OLYMPIA, Wash. — Prison inmates who spent years in solitary confinement told state legislators of the trauma they suffered living in what they call "the hole."
”You lose hope, and this situation here creates despair. And that leads to anger and frustration,” said inmate Sterling Jernigan, testifying on a video feed from the Stafford Creek Corrections Center in Aberdeen, Wash.
Jernigan said most of his time served, since 1991, has been in solitary confinement.
Legislation to limit the practice had a hearing Thursday before the House Public Safety Committee.
House Bill 1756 would limit the use of solitary confinement to a maximum of 15 days, and it could only be administered for an inmate’s safety or for medical reasons.
The United Nations considers solitary confinement torture when inmates are subjected to it for more than 15 days.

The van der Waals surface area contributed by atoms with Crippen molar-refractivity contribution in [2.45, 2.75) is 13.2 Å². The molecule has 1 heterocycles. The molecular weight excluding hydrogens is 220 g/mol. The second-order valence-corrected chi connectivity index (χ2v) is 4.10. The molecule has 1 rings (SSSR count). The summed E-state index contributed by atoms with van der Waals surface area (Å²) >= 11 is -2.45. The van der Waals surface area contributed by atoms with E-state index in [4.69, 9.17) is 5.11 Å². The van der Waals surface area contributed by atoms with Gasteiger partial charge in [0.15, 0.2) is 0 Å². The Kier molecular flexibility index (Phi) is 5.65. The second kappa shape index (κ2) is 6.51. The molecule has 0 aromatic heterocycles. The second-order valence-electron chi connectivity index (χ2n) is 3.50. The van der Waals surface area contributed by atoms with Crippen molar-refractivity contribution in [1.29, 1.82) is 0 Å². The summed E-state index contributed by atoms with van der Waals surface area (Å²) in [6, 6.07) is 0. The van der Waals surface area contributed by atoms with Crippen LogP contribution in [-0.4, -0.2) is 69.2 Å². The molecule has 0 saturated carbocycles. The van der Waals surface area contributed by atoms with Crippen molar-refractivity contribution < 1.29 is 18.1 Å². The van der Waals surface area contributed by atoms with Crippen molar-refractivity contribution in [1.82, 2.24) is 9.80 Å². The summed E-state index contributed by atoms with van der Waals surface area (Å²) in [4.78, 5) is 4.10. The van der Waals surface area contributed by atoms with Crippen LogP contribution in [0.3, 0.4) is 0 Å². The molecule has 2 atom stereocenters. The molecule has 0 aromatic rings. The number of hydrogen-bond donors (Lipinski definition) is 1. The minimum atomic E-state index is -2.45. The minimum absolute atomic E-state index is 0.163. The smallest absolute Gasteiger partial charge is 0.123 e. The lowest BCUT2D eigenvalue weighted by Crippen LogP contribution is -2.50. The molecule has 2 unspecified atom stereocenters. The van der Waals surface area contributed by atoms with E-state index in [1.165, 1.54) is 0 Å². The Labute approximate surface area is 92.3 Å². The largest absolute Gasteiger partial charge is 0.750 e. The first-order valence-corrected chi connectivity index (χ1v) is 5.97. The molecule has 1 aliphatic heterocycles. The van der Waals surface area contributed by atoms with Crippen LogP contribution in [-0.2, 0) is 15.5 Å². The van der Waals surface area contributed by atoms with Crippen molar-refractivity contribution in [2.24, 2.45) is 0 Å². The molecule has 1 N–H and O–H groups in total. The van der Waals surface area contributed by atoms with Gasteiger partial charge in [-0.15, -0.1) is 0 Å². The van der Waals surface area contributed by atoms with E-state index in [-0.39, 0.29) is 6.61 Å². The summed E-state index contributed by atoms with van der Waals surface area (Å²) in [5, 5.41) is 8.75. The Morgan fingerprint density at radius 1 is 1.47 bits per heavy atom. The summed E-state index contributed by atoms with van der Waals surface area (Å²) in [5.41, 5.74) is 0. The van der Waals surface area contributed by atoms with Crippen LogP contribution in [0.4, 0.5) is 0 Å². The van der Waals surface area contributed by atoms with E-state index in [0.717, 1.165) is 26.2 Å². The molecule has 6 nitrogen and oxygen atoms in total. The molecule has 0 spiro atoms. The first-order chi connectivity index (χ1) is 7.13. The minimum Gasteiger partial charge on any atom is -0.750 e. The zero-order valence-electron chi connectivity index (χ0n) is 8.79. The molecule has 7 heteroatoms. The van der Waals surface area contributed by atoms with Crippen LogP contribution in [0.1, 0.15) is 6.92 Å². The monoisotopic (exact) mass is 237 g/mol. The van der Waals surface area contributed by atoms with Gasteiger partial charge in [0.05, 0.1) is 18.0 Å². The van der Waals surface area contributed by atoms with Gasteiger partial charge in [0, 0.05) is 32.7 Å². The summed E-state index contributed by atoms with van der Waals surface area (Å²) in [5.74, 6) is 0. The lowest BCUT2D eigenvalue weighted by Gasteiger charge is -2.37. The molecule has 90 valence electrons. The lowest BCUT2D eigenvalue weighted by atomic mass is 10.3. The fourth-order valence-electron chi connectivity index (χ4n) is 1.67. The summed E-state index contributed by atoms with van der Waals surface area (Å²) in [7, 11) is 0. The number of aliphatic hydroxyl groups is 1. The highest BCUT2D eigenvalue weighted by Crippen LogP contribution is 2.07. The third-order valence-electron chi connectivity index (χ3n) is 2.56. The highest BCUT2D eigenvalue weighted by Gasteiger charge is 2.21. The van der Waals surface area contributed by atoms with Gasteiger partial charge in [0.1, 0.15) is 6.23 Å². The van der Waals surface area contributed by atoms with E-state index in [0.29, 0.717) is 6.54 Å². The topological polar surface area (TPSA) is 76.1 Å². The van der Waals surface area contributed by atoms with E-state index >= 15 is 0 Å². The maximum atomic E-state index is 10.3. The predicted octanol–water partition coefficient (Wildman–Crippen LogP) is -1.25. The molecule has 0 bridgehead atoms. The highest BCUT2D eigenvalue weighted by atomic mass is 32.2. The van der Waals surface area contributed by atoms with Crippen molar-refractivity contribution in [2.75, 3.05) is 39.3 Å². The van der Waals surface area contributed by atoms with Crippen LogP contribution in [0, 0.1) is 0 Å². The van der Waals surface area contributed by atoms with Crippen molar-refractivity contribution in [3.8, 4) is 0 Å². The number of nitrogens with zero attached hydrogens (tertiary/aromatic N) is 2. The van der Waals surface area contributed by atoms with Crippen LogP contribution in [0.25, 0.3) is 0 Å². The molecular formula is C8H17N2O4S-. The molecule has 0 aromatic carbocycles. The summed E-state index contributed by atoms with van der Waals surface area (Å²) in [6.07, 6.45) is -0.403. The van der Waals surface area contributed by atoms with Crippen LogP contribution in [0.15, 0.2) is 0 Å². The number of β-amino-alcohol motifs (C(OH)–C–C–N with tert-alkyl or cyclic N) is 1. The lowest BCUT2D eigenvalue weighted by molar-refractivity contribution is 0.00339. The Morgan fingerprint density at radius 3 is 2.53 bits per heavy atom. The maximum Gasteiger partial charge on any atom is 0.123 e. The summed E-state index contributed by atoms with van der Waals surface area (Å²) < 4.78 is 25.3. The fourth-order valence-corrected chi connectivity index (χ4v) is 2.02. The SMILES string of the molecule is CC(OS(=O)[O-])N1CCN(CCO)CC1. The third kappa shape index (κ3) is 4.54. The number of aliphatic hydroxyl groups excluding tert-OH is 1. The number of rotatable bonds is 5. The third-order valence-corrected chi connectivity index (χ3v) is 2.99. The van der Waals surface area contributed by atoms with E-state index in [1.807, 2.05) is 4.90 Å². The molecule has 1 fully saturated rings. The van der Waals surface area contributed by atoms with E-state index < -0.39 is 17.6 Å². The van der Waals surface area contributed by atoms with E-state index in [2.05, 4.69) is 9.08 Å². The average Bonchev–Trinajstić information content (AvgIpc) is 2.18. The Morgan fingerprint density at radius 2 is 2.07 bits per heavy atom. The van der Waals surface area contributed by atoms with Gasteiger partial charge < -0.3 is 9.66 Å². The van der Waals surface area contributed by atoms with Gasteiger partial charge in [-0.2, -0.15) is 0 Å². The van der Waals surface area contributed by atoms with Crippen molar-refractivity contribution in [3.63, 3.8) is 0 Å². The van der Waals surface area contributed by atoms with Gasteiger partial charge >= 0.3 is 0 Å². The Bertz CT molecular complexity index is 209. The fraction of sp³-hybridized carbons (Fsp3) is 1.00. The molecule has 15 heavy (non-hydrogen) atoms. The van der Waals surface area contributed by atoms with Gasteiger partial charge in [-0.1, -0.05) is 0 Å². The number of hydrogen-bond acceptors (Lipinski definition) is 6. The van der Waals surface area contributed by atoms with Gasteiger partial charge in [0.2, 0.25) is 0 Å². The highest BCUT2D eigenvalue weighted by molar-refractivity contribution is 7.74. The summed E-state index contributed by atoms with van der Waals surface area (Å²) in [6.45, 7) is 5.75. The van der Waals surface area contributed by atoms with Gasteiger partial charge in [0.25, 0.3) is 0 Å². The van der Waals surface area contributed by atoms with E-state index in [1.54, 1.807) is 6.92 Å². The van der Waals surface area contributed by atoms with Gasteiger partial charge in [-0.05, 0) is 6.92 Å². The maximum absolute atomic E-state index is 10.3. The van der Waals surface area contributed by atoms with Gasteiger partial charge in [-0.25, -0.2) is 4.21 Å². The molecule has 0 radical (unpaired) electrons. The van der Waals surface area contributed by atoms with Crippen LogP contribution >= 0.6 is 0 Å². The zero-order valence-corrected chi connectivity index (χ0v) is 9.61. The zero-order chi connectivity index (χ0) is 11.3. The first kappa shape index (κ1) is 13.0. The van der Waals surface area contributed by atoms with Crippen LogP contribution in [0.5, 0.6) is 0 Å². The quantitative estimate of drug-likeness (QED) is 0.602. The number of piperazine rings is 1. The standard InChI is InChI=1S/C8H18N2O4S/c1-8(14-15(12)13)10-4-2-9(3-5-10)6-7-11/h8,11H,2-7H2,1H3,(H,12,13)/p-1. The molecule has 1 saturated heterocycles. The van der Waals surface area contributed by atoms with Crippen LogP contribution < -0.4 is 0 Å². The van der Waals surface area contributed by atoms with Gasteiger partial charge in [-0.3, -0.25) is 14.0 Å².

Republican Rep. Jenny Graham, R-Spokane, raised concerns during the hearing about potential risks to Department of Corrections employees if inmates considered dangerous were allowed to be in less restrictive custody.
The legislative session got underway on Monday, as state lawmakers conduct much of their business virtually due to rapid rise in COVID-19 cases due to omicron.
Lawmakers will have 60 days to convene and pass new laws or change old ones before the session adjourns on March 10.